Since everything was getting slipcovers except for the two red English chairs, keeping fabric costs down was imperative. White linen can be one of the most expensive or cheapest fabrics you can buy, depending on where it’s made. And white linen is also one of the best looking fabrics there is. I found some at Glicks for $16. a yard! Pindler and Pindler came through with an Ikat and a printed cotton for just pennies more. In fact, the fabrics were so inexpensive, yet still trendy and up to date – they were the deciding factor in getting the green light for the entire project. The amount of yardage needed was large and if we had chosen something in the price range of even $25 a yard – the whole redecorating job would probably not have taken place. By choosing great looking, yet inexpensive fabrics, the price tag was very reasonable.
And so, my client and I tallied up all the expenses, the guesstimates and estimates of what is was going to take to totally transform these two rooms. She presented her husband with the figures and we waited for his final approval, knowing that the deadline of the graduation festivities was fast approaching. About a week later, I got the phone call that all was ok-ed by the “big boss” (thank you Mr. P.!!!!) and I ordered all the fabric to be shipped overnight. Here is what the two rooms look like, just a few weeks later:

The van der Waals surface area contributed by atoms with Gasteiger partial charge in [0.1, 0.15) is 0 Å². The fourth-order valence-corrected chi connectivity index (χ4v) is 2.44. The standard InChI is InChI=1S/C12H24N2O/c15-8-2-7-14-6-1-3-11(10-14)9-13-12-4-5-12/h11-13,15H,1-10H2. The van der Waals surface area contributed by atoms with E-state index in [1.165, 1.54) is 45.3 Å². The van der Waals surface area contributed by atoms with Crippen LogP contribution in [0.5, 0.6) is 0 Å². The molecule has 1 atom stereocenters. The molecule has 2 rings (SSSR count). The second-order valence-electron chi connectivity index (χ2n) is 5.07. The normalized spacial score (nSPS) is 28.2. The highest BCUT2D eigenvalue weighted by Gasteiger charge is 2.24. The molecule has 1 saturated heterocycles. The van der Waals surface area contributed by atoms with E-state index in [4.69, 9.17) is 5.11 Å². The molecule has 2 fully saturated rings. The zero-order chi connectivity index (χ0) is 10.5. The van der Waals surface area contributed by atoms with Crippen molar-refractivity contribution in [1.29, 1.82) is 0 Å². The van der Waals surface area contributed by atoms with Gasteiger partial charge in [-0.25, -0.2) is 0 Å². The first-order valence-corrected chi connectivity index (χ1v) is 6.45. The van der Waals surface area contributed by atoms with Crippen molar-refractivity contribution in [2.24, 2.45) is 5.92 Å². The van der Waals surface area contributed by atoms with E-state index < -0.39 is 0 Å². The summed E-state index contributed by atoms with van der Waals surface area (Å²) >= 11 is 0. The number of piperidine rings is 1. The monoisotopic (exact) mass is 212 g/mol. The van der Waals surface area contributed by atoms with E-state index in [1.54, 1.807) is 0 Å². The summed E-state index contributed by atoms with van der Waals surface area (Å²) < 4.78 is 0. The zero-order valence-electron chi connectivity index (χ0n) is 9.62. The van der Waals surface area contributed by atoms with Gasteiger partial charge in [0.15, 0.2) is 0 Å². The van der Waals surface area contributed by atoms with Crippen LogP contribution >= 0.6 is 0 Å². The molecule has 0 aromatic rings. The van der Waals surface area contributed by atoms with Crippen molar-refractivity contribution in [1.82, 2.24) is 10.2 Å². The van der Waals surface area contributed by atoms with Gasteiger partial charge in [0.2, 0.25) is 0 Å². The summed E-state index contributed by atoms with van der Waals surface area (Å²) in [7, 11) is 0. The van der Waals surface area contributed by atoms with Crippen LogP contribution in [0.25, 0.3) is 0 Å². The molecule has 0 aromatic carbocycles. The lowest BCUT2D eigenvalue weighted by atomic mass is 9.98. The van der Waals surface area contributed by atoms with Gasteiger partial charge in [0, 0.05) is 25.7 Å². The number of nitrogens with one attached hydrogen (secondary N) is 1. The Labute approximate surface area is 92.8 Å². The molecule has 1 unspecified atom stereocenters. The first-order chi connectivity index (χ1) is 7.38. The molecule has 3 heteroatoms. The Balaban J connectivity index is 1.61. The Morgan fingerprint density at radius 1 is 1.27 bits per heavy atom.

NOTE: open your browser to full screen to see the photos at proper size. Thanks!!!!
The living room today.
The green velvet sofa was upholstered in muslin, then slipped in white linen. The three cushions became one bottom and two backs for a trendier, more up-to-date look. The red English-styled chairs were upholstered in the Pindler and Pindler Ikat fabric with an exaggerated nail-head detailing. A large mirror was repainted in an antiqued Italian gold and surrounded by white ironstone, picked up at The Gray Door at the Urban Market. White garden stools from Wisteria double as side tables. The oval coffee table, the only piece of furniture bought for the room, was slipped in the white linen. A large seagrass rug was custom cut a few inches from the walls, which were painted a rich caramel color. For side tables, we used an existing Spanish styled, dark walnut stained table, and an Oriental, black trunk on a frame. The crystal lamps are from Restoration Hardware.